A technically sound colorectal anastomosis is paramount in optimising outcomes and reducing complications such as anastomotic leak which can lead to prolonged hospital stay, repeated operations, stoma formation, anastomotic stricture formation and even mortality in patients.
Therefore, thorough consideration should be given to all aspects of its construct, from its basic mechanical configuration to subsequent evaluation of anastomosis integrity and perfusion. Risk factors for anastomotic leakage are well established and are usually classified into modifiable and non-modifiable risk factors. In this review article, we will focus on and discuss the modifiable surgical risk factors and how the authors incorporate latest evidence and surgical principles in creating a “perfect” colorectal anastomosis.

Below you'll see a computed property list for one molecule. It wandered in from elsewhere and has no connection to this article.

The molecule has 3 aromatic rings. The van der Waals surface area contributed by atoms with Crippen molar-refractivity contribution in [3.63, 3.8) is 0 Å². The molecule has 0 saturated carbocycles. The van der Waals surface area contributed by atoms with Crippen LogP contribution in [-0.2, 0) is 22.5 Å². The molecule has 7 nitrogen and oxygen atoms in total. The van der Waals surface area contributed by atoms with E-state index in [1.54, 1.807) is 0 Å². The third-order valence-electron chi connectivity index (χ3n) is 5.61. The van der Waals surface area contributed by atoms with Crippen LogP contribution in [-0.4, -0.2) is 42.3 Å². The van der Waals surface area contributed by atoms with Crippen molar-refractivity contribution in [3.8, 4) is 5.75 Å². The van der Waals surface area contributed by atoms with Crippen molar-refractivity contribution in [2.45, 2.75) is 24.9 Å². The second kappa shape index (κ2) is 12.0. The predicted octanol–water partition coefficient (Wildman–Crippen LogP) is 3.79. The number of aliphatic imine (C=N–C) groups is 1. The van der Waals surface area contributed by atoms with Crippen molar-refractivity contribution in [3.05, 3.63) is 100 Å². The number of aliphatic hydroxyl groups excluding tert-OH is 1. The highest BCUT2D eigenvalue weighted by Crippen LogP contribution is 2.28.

We review the latest evidence on the proper mechanical construct of a colorectal anastomosis, enhanced recovery after surgery (ERAS), high versus low ligation of inferior mesenteric artery (IMA), routine splenic flexure mobilisation (SFM), the use of indocyanine green (ICG), as well as methods used for the evaluation of the anastomosis integrity. New adjuncts described in the literature to reinforce anastomoses are also discussed. In summary, meticulous technique with nuanced refinements based on our understanding of surgical principles, together with the adoption of relevant new technologies, are essential in our strive towards the “perfect” colorectal anastomosis.